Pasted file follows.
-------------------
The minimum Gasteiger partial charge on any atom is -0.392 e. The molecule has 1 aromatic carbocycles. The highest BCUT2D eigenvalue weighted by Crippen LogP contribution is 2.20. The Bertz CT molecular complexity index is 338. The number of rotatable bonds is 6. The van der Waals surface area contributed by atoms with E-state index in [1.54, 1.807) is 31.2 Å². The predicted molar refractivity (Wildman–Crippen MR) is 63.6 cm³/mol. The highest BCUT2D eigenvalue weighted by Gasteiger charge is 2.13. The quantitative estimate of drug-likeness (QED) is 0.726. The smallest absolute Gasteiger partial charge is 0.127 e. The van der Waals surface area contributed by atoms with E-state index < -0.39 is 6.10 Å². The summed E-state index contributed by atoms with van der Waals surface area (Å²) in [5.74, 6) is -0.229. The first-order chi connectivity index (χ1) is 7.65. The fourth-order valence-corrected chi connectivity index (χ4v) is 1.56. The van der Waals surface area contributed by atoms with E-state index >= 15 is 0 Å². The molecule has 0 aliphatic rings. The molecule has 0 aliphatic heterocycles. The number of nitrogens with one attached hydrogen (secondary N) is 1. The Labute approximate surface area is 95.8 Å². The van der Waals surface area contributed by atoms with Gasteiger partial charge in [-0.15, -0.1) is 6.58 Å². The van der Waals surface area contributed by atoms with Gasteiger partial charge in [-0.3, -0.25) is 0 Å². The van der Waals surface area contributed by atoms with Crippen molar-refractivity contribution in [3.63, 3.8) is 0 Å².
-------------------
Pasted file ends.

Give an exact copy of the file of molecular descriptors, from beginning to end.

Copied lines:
The minimum Gasteiger partial charge on any atom is -0.392 e. The molecule has 1 aromatic carbocycles. The highest BCUT2D eigenvalue weighted by Crippen LogP contribution is 2.20. The Bertz CT molecular complexity index is 338. The number of rotatable bonds is 6. The van der Waals surface area contributed by atoms with E-state index in [1.54, 1.807) is 31.2 Å². The predicted molar refractivity (Wildman–Crippen MR) is 63.6 cm³/mol. The highest BCUT2D eigenvalue weighted by Gasteiger charge is 2.13. The quantitative estimate of drug-likeness (QED) is 0.726. The smallest absolute Gasteiger partial charge is 0.127 e. The van der Waals surface area contributed by atoms with E-state index < -0.39 is 6.10 Å². The summed E-state index contributed by atoms with van der Waals surface area (Å²) in [5.74, 6) is -0.229. The first-order chi connectivity index (χ1) is 7.65. The fourth-order valence-corrected chi connectivity index (χ4v) is 1.56. The van der Waals surface area contributed by atoms with E-state index >= 15 is 0 Å². The molecule has 0 aliphatic rings. The molecule has 0 aliphatic heterocycles. The number of nitrogens with one attached hydrogen (secondary N) is 1. The Labute approximate surface area is 95.8 Å². The van der Waals surface area contributed by atoms with Gasteiger partial charge in [-0.15, -0.1) is 6.58 Å². The van der Waals surface area contributed by atoms with Gasteiger partial charge in [-0.3, -0.25) is 0 Å². The van der Waals surface area contributed by atoms with Crippen molar-refractivity contribution in [3.63, 3.8) is 0 Å².